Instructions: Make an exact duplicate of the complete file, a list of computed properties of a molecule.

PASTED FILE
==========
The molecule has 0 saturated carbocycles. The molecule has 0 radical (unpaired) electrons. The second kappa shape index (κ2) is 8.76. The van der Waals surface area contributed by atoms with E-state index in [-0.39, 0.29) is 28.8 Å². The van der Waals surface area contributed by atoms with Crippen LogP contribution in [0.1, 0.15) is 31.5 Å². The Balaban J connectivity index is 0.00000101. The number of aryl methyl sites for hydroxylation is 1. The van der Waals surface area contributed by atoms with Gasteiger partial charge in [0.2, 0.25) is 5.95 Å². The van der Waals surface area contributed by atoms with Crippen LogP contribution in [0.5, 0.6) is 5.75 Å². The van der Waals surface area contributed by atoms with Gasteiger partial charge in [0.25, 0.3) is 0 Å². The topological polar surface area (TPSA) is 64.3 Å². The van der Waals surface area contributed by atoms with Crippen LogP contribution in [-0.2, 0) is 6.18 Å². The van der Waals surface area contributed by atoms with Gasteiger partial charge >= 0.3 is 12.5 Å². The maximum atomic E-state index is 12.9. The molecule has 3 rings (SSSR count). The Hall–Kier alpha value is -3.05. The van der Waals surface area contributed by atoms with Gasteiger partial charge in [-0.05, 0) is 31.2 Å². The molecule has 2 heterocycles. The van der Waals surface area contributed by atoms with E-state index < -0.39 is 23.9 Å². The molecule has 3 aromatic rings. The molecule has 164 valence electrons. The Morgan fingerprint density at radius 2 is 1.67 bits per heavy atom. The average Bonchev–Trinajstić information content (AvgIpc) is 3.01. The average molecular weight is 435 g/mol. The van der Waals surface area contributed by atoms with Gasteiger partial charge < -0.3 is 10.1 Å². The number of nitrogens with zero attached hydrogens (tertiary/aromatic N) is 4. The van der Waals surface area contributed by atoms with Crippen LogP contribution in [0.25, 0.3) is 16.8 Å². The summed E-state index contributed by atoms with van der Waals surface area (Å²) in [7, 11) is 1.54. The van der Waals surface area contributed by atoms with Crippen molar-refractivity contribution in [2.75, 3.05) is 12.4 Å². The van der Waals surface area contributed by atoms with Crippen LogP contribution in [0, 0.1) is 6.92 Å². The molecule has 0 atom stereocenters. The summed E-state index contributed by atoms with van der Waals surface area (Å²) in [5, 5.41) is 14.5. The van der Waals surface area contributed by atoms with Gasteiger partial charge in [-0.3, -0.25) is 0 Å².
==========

The molecule has 0 saturated carbocycles. The molecule has 0 radical (unpaired) electrons. The second kappa shape index (κ2) is 8.76. The van der Waals surface area contributed by atoms with E-state index in [-0.39, 0.29) is 28.8 Å². The van der Waals surface area contributed by atoms with Crippen LogP contribution in [0.1, 0.15) is 31.5 Å². The Balaban J connectivity index is 0.00000101. The number of aryl methyl sites for hydroxylation is 1. The van der Waals surface area contributed by atoms with Gasteiger partial charge in [0.2, 0.25) is 5.95 Å². The van der Waals surface area contributed by atoms with Crippen LogP contribution in [0.5, 0.6) is 5.75 Å². The van der Waals surface area contributed by atoms with Gasteiger partial charge in [0.25, 0.3) is 0 Å². The topological polar surface area (TPSA) is 64.3 Å². The van der Waals surface area contributed by atoms with Crippen LogP contribution in [-0.2, 0) is 6.18 Å². The van der Waals surface area contributed by atoms with Gasteiger partial charge >= 0.3 is 12.5 Å². The maximum atomic E-state index is 12.9. The molecule has 3 rings (SSSR count). The Hall–Kier alpha value is -3.05. The van der Waals surface area contributed by atoms with Gasteiger partial charge in [-0.05, 0) is 31.2 Å². The molecule has 2 heterocycles. The van der Waals surface area contributed by atoms with E-state index < -0.39 is 23.9 Å². The molecule has 3 aromatic rings. The molecule has 164 valence electrons. The Morgan fingerprint density at radius 2 is 1.67 bits per heavy atom. The average Bonchev–Trinajstić information content (AvgIpc) is 3.01. The average molecular weight is 435 g/mol. The van der Waals surface area contributed by atoms with Gasteiger partial charge < -0.3 is 10.1 Å². The number of nitrogens with zero attached hydrogens (tertiary/aromatic N) is 4. The van der Waals surface area contributed by atoms with Crippen LogP contribution in [0.25, 0.3) is 16.8 Å². The summed E-state index contributed by atoms with van der Waals surface area (Å²) in [7, 11) is 1.54. The van der Waals surface area contributed by atoms with Crippen molar-refractivity contribution in [2.75, 3.05) is 12.4 Å². The van der Waals surface area contributed by atoms with Crippen LogP contribution in [0, 0.1) is 6.92 Å². The molecule has 0 atom stereocenters. The summed E-state index contributed by atoms with van der Waals surface area (Å²) in [5, 5.41) is 14.5. The van der Waals surface area contributed by atoms with Gasteiger partial charge in [-0.3, -0.25) is 0 Å².